This is an external reason, to increase the idea that captives are valid and numerous, and a significant factor in the risk financing “market”.  This second reason comes, of course, with the frustrating observation about secrecy.  Owners of cells are still able, for the most part, to keep their internal operations hidden from the outside world.

Names and activities of cell owners are never listed, nor are their regulatory ratios and Solvency II third pillar information. It will be interesting to see how Malta and Gibraltar, the only two European Union captive jurisdictions to openly promote cell structures, adapt to the requirements of Solvency II as regards this issue of reporting and secrecy.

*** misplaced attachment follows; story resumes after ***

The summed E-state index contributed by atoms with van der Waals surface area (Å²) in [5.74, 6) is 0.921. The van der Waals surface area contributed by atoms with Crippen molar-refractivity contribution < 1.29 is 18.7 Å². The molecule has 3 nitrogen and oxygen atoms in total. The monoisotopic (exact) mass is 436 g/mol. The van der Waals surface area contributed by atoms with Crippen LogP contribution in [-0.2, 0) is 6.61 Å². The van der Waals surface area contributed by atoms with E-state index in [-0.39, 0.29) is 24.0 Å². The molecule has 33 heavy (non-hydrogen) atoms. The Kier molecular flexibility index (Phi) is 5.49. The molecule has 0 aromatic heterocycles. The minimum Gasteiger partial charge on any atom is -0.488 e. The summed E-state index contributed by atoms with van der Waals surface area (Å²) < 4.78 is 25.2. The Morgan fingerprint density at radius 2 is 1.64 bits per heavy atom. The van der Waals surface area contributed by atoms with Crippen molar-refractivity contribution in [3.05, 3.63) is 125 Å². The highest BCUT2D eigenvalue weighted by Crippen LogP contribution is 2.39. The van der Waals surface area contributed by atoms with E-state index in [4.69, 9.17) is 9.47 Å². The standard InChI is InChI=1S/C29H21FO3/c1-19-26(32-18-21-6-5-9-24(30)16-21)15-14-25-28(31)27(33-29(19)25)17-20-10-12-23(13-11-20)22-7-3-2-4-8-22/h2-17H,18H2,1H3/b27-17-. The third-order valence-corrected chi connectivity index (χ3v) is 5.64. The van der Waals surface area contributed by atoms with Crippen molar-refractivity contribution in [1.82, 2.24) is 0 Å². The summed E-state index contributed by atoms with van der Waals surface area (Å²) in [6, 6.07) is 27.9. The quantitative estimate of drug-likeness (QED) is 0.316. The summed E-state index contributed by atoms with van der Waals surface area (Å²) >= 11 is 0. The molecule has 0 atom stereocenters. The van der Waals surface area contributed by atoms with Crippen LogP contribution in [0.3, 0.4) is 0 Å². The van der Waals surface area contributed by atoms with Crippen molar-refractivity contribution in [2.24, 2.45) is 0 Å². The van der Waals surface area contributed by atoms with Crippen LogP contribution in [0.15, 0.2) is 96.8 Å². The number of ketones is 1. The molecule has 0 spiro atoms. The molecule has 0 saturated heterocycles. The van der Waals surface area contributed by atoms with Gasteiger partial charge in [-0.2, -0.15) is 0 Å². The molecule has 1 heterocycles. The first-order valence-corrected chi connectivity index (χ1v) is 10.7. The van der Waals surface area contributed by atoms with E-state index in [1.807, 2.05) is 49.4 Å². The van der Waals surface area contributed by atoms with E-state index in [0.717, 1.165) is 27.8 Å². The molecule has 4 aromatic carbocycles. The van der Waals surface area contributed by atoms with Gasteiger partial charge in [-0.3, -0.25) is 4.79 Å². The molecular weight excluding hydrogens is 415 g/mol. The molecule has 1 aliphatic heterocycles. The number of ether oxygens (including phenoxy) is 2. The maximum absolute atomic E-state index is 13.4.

Conclusion

Captive organisations and eventually the International Association of Insurance Supervisors (IAIS) should press for more clarity and even a modicum of transparency about cells that would permit them to be included, even as a subcategory, of the count of captives worldwide.

It would contribute to dispelling some more of the captive mystique, and add to the knowledge about the basics of captives.  But I believe there still has to be an initial triage as to what kind of cells go into this count, the way I believe some rationalisation of what goes into the count of single-owner and group-owned captives is needed.

Question: Should individual cells be included in the total count of captive insurance companies licensed around the world?

DAN’S VIEW